Technologies of Surveillance
The Technologies of Surveillance Working Group was formed at the end of the 2017 DLF Forum by Yasmeen Shorish and Shea Swauger. This group came out of the Surveyance or Surveillance? Working Lunch at the Forum and is dedicated to interrogating our relationships with data collection technologies. Libraries are increasingly investing in systems that can track and correlate user behavior.
This group will interrogate the methods and ethical implications of these technologies and seeks to establish guidelines for how to operationalize interrogation of technology, wherever we encounter it in our profession. To that end, we expanded our initial idea of three sub-groups to five, based on community feedback. Our investigative areas are:
This sub-group investigates the systems that libraries create, such as open source repositories.
Vendor Supplied Systems
This sub-group investigates the systems that libraries purchase or lease, such as an ILS or database.
Instruction and Outreach
This sub-group investigates effective outreach and instruction strategies for our communities on topic related to data collection and privacy.
Professional Research Ethics
This sub-group will investigate surveillance ethics in library-based research.
This sub-group will investigate how to resist administrative pressure to surrender library data to campus and/or engage in privacy-damaging assessment practices.
Data collection behavior extends far beyond the systems that libraries have direct connections with. One way to help track the news stories and investigative work done in this area is through Twitter, using the hashtag #panoptitech. Follow this tag and add any relevant stories that you come across!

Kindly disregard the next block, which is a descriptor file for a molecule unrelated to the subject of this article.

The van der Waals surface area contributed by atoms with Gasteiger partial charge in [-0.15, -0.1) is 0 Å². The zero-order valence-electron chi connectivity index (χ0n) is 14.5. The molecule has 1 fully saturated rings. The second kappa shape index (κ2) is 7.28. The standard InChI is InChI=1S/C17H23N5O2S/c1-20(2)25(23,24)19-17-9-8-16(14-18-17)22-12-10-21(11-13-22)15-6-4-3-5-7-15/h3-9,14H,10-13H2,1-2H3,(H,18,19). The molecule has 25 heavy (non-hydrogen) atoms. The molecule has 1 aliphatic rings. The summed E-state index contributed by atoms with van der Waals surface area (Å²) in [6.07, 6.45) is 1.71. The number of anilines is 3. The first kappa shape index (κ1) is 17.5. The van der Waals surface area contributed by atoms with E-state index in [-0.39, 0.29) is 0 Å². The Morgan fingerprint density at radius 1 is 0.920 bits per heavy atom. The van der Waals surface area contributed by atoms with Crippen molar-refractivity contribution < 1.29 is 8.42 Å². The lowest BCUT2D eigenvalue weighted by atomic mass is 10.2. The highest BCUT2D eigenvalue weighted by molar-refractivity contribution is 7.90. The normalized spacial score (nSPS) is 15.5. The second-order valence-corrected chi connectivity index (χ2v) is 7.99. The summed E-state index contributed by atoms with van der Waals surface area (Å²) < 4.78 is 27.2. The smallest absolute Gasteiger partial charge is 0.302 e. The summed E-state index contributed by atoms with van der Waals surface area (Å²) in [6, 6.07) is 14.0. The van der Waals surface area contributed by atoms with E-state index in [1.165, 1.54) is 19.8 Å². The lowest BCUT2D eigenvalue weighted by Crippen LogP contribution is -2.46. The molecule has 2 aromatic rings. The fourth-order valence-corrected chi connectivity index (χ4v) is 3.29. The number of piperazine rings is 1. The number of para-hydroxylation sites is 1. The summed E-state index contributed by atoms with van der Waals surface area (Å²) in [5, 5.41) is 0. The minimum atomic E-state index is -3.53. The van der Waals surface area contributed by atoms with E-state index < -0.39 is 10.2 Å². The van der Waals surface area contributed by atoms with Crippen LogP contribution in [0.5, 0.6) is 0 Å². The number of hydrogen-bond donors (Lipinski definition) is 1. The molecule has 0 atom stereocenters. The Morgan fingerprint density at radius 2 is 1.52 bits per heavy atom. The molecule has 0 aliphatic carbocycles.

- The Library Freedom Project has some slide decks to start: https://libraryfreedomproject.org/
- NISO Consensus Principles
- ALA Privacy checklists and best practices: http://www.ala.org/advocacy/privacy/checklists
- Michigan’s courses/events on privacy: https://www.coursera.org/learn/privacy-reputation-identity#syllabus and https://www.si.umich.edu/events/201801/privacymichigan#gsc.tab=0
- Cornell’s resources: https://digitalhumanities.library.cornell.edu/privacy-resources
- Prototyping Jason Griffey’s Measure the Future, which doesn’t capture identifying information (and he’s been vocal about privacy within libraries), but how to navigate communicate the usage of a tool like this. http://measurethefuture.net/2015/03/31/measure-the-future-privacy-and-more-details/
- Karen Coyle’s privacy audit: http://www.kcoyle.net/privacy_audit.html